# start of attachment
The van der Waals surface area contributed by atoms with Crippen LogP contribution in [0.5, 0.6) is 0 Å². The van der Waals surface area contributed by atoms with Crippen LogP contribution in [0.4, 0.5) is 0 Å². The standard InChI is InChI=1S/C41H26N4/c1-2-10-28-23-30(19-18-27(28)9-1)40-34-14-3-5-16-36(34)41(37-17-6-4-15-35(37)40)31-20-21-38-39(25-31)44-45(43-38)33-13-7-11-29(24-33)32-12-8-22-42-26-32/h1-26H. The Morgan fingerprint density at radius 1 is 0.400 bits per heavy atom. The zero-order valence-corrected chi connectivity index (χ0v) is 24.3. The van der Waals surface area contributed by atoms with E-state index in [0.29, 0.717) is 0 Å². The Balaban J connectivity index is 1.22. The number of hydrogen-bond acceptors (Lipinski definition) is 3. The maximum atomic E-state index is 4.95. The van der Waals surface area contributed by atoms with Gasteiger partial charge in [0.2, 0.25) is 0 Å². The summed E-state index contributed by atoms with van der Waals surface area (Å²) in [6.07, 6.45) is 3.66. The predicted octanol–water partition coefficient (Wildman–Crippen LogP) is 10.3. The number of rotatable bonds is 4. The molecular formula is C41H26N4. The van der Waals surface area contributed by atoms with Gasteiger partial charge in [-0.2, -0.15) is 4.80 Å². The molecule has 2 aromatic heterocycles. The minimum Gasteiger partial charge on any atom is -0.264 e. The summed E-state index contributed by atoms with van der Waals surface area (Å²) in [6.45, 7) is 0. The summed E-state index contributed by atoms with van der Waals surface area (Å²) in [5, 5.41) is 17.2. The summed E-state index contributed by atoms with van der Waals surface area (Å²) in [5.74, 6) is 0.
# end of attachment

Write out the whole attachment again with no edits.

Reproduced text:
The van der Waals surface area contributed by atoms with Crippen LogP contribution in [0.5, 0.6) is 0 Å². The van der Waals surface area contributed by atoms with Crippen LogP contribution in [0.4, 0.5) is 0 Å². The standard InChI is InChI=1S/C41H26N4/c1-2-10-28-23-30(19-18-27(28)9-1)40-34-14-3-5-16-36(34)41(37-17-6-4-15-35(37)40)31-20-21-38-39(25-31)44-45(43-38)33-13-7-11-29(24-33)32-12-8-22-42-26-32/h1-26H. The Morgan fingerprint density at radius 1 is 0.400 bits per heavy atom. The zero-order valence-corrected chi connectivity index (χ0v) is 24.3. The van der Waals surface area contributed by atoms with E-state index in [0.29, 0.717) is 0 Å². The Balaban J connectivity index is 1.22. The number of hydrogen-bond acceptors (Lipinski definition) is 3. The maximum atomic E-state index is 4.95. The van der Waals surface area contributed by atoms with Gasteiger partial charge in [0.2, 0.25) is 0 Å². The summed E-state index contributed by atoms with van der Waals surface area (Å²) in [6.07, 6.45) is 3.66. The predicted octanol–water partition coefficient (Wildman–Crippen LogP) is 10.3. The number of rotatable bonds is 4. The molecular formula is C41H26N4. The van der Waals surface area contributed by atoms with Gasteiger partial charge in [-0.2, -0.15) is 4.80 Å². The molecule has 2 aromatic heterocycles. The minimum Gasteiger partial charge on any atom is -0.264 e. The summed E-state index contributed by atoms with van der Waals surface area (Å²) in [6.45, 7) is 0. The summed E-state index contributed by atoms with van der Waals surface area (Å²) in [5, 5.41) is 17.2. The summed E-state index contributed by atoms with van der Waals surface area (Å²) in [5.74, 6) is 0.